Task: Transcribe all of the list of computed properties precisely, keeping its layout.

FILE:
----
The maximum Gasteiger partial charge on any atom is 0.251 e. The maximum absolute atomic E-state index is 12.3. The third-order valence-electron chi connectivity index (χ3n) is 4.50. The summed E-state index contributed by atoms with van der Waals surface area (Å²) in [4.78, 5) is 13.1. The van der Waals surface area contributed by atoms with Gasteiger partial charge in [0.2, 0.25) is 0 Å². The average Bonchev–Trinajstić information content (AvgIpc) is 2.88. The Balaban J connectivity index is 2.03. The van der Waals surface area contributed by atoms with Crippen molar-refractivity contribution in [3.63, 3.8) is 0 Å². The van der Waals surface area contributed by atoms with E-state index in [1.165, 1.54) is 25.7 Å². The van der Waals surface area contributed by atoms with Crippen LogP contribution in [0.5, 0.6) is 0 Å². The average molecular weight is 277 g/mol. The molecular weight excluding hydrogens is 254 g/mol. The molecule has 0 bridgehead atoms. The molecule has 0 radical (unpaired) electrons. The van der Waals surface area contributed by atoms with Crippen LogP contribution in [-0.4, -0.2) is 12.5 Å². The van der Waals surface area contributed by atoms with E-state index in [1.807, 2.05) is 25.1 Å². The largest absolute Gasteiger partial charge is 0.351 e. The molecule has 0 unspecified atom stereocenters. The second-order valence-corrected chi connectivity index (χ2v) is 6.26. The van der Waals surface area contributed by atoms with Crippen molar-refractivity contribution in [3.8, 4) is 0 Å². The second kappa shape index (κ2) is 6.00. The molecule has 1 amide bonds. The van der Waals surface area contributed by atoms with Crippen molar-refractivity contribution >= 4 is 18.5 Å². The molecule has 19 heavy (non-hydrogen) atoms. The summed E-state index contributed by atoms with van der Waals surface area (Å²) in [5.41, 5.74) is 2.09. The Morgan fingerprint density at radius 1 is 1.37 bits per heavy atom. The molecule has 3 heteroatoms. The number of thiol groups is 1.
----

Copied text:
The maximum Gasteiger partial charge on any atom is 0.251 e. The maximum absolute atomic E-state index is 12.3. The third-order valence-electron chi connectivity index (χ3n) is 4.50. The summed E-state index contributed by atoms with van der Waals surface area (Å²) in [4.78, 5) is 13.1. The van der Waals surface area contributed by atoms with Gasteiger partial charge in [0.2, 0.25) is 0 Å². The average Bonchev–Trinajstić information content (AvgIpc) is 2.88. The Balaban J connectivity index is 2.03. The van der Waals surface area contributed by atoms with Crippen molar-refractivity contribution in [3.63, 3.8) is 0 Å². The van der Waals surface area contributed by atoms with E-state index in [1.165, 1.54) is 25.7 Å². The van der Waals surface area contributed by atoms with Crippen LogP contribution in [0.5, 0.6) is 0 Å². The average molecular weight is 277 g/mol. The molecular weight excluding hydrogens is 254 g/mol. The molecule has 0 bridgehead atoms. The molecule has 0 radical (unpaired) electrons. The van der Waals surface area contributed by atoms with Crippen LogP contribution in [-0.4, -0.2) is 12.5 Å². The van der Waals surface area contributed by atoms with E-state index in [1.807, 2.05) is 25.1 Å². The largest absolute Gasteiger partial charge is 0.351 e. The molecule has 0 unspecified atom stereocenters. The second-order valence-corrected chi connectivity index (χ2v) is 6.26. The van der Waals surface area contributed by atoms with Crippen molar-refractivity contribution in [3.8, 4) is 0 Å². The second kappa shape index (κ2) is 6.00. The molecule has 1 amide bonds. The van der Waals surface area contributed by atoms with Crippen molar-refractivity contribution >= 4 is 18.5 Å². The molecule has 19 heavy (non-hydrogen) atoms. The summed E-state index contributed by atoms with van der Waals surface area (Å²) in [5.41, 5.74) is 2.09. The Morgan fingerprint density at radius 1 is 1.37 bits per heavy atom. The molecule has 3 heteroatoms. The number of thiol groups is 1.